As Congress reconvened Monday to discuss America's richest citizens, human service organizations in Lincoln called together real people with real stories of how a little bit of government assistance during hard times can transform real lives.
Meet Karla McAdams and Amy Sutherland, two single moms from Lincoln who say without government assistance programs, they never would have been able to return to school and offer their children better lives.
Meet Jim Bates of Tecumseh. He left prison on March 25, 2010, with little more than $100 in his pocket and sheer determination to never return.
He confesses that without financial help through homeless prevention programs, utility assistance, food stamps and a caring caseworker -- who saw the man and not the criminal record -- he can't imagine where he would be right now.
All three told their stories Monday at a roundtable hosted by the Center for People in Need, Community Action of Nebraska, Voices for Children in Nebraska and Nebraska Appleseed. They came to talk about what mandated and proposed federal budget cuts would cost -- in human terms.
They are just three faces in a crowd of thousands of Nebraskans who need a hand up to help them thrive, said Beatty Brasch, executive director of the Center for People in Need.
Human service programs such as educational aid, food stamps, child care assistance, nutrition services for new mothers and their children, and Meals on Wheels for senior citizens, all stand to be gutted if the 2011 Budget Control Act remains intact and the House of Representatives' proposed budget goes through, Brasch said.
Under the Budget Control Act, mandated cuts for 2013 will tally $23.1 million for Nebraska.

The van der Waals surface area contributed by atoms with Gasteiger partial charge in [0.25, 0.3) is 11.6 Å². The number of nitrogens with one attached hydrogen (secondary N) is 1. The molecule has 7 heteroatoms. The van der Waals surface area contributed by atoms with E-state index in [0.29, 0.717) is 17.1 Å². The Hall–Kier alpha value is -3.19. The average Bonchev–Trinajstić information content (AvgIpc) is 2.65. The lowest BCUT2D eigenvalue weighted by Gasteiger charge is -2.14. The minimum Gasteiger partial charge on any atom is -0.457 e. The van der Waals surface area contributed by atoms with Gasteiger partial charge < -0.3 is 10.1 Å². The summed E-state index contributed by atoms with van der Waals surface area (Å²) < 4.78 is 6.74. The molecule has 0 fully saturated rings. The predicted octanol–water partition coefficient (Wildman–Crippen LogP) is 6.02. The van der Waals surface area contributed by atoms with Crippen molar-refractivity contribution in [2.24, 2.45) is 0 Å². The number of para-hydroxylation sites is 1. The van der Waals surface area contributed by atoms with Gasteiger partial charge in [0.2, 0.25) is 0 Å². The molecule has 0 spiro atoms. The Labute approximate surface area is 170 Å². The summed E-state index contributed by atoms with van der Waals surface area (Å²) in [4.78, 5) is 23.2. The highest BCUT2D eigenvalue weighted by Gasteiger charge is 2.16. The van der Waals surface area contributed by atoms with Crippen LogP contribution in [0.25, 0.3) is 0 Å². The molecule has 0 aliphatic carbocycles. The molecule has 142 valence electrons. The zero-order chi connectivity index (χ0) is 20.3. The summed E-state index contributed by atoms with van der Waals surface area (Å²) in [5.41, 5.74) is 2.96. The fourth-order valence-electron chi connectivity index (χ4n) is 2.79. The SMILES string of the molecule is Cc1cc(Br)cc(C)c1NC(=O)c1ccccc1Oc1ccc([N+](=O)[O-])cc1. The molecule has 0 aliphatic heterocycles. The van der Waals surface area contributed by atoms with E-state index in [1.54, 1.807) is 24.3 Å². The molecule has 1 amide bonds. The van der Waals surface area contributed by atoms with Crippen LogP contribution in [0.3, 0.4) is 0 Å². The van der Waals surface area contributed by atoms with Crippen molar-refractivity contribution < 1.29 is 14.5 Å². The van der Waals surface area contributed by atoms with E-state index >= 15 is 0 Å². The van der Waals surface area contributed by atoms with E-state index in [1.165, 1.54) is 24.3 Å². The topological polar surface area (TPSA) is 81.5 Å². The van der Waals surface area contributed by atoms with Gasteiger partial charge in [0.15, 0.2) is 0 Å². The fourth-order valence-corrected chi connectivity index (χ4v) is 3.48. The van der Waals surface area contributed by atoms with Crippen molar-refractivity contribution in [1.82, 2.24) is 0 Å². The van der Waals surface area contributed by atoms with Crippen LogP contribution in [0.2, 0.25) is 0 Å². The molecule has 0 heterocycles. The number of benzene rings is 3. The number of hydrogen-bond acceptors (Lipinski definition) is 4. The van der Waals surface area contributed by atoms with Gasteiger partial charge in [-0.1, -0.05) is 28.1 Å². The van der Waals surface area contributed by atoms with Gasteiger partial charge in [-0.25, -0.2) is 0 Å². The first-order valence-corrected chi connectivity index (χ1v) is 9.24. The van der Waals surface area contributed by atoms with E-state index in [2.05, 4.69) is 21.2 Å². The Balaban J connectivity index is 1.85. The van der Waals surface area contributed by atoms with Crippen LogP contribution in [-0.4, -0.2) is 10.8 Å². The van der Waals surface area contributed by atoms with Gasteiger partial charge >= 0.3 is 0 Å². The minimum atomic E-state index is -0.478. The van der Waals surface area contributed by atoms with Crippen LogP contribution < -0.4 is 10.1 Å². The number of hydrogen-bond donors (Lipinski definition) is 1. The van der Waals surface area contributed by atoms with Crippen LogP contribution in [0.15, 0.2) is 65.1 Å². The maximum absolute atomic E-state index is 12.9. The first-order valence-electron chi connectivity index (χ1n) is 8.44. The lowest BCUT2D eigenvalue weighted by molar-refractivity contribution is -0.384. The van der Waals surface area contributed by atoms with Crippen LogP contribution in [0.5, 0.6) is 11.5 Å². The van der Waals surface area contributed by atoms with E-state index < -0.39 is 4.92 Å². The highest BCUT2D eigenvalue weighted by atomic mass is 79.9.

Broken down, it means $2.7 million less for Women, Infants and Children nutrition program (WIC); $3.3 million less for Head Start early childhood education programs; $1 million less for child care and education programs, $5.8 million less for special education, $1.4 million less for vocational rehabilitation, $2.4 million less for low-income home energy assistance programs and $5.3 million less for K-12 education.
If the House's budget proposal goes through, Nebraska could lose $430 million in funding of the Supplemental Nutrition Assistance Program (SNAP/food stamps) over the next decade -- leaving up to 184,000 Nebraska residents with diminished resources, Brasch said.
More than one in eight Nebraskans and more than one in six Nebraska children live in poverty.
"I believe we need to reduce the nation's deficit, but not at the expense of our most vulnerable and children," Brasch said. "The budget should reflect the needs of our people, not of our politics."
While it's easy to be sympathetic to the plight of mothers and young children, helping a convicted felon re-enter society is not as likely to win the support of taxpayers.
Bates served 7 1/2 years in prison for a non-violent crime. Working in prison laundry, he earned 54 cents per hour. He sent money home to help his elderly mother and saved the rest for getting on his feet upon his release from prison.
It was enough to pay for one night in a Tecumseh motel and a meal.
The next day, he walked into the Health and Human Services office in Tecumseh and asked for help. The office gave him food stamps, one-time energy assistance and referred him to Southeast Nebraska Community Action (SENECA), where he met Julie Pettee Daire.
She set up a plan for him.
A surveyor before prison, Bates shared his dream with Daire to do woodworking and eventually start his own business. He completed everything on the plan Daire set for him, except find a job. So he started volunteering at the center.
Then he applied for the homeless prevention program, a federal program that since has ended. He was enrolled in a job training program. Today, he is an off-site supervisor. He also has reopened his own business, FiddleStix Wood Works, specializing in ornamental cabinetry.
"Every item I sell, I give at least 10 percent of the profits to the SENCA emergency fund in Johnson County, he said. But SENCA is in danger of losing funding if the federal budget cuts go through.
"If you want to be totally honest about it, the people making the decisions are politicians that never spent a day homeless in their life and they don't understand what they are doing to poor people," Bates said.